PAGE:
A journey of giraffe against a Mara sunset – photo credit Nick Penny
The varying weather brought a great range of sunrises (around 6:39am) and sunsets (around 6:44pm). Some were intensely clear while others were hazy or dramatic due to varied cloud formations. Whichever the case, the beautiful colours of the rising or falling sun made for incredible viewing for our guests.
An August sunrise in the Mara – photo credit Nick Penny
The sun dips behind the Oloololo escarpment with two grey crowned cranes in silhouette – photo credit Nick Penny
Even though there has been adequate rainfall this month, the open plains have become significantly drier; the grasses have turned a lovely golden colour which is accentuated in the soft light of sunrise and sunset.
On the plains
The drier conditions of the grasslands have meant there has been considerable movement of herbivores in the last few weeks. One example of this is large numbers of topi that have come down from Topi Plains to the Musiara Marsh and Paradise areas, in search of more favourable grass. A large herd of Cape buffalo has also descended into the lush green marsh and its environs, from drier grasslands.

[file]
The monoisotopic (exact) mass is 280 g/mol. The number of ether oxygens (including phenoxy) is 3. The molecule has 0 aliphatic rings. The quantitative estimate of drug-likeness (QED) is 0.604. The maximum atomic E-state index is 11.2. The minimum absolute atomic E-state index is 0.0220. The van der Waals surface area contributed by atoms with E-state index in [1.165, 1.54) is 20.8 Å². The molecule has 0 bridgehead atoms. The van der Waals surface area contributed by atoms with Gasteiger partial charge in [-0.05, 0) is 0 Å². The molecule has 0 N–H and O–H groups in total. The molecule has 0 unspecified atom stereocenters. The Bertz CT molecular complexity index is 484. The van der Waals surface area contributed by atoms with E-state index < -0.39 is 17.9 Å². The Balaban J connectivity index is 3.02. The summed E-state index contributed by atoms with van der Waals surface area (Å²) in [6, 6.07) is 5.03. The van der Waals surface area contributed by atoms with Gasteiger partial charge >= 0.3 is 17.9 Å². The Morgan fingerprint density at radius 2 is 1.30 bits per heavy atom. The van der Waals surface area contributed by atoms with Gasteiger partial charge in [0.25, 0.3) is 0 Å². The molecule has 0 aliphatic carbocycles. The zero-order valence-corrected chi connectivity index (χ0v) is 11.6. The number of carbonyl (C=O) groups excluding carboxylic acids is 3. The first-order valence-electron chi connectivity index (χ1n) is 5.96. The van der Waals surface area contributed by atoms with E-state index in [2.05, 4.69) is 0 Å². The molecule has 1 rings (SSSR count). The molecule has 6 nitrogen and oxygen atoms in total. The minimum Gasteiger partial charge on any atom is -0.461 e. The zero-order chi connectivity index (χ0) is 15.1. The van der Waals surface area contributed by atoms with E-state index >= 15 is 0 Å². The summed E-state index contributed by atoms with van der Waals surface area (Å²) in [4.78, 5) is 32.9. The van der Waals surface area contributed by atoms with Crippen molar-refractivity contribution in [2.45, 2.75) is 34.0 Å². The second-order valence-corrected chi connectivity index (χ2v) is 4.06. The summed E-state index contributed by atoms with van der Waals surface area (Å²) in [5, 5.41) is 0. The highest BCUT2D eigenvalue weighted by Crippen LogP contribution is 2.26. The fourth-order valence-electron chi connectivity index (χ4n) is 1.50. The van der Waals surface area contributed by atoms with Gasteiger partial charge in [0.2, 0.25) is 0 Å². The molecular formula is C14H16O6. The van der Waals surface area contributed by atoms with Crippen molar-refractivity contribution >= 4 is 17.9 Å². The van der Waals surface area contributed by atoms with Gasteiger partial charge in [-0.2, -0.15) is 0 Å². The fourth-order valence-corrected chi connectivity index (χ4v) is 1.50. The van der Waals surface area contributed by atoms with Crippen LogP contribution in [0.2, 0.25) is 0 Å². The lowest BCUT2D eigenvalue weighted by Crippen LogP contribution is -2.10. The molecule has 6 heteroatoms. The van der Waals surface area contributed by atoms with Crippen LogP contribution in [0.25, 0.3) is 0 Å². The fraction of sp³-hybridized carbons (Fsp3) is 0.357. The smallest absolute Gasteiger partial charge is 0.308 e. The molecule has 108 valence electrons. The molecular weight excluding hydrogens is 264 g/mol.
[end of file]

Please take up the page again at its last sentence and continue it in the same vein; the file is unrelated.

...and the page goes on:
One of the classic sights of the Masai Mara; a topi standing on a termite mound – photo credit Nick Penny
There are two well-known hyena clans around the Musiara Marsh area, both of which have young cubs. One of these families have chosen to inhabit a culvert under the road very near the airstrip so our guests have had some wonderful sightings of the very young cubs – just as they step off the plane. These hyenas had a challenging start to the month as their den was completely flooded for around 48 hours, after which they moved straight back in!
A curious hyena cub from one of our resident clans – photo credit Nick Penny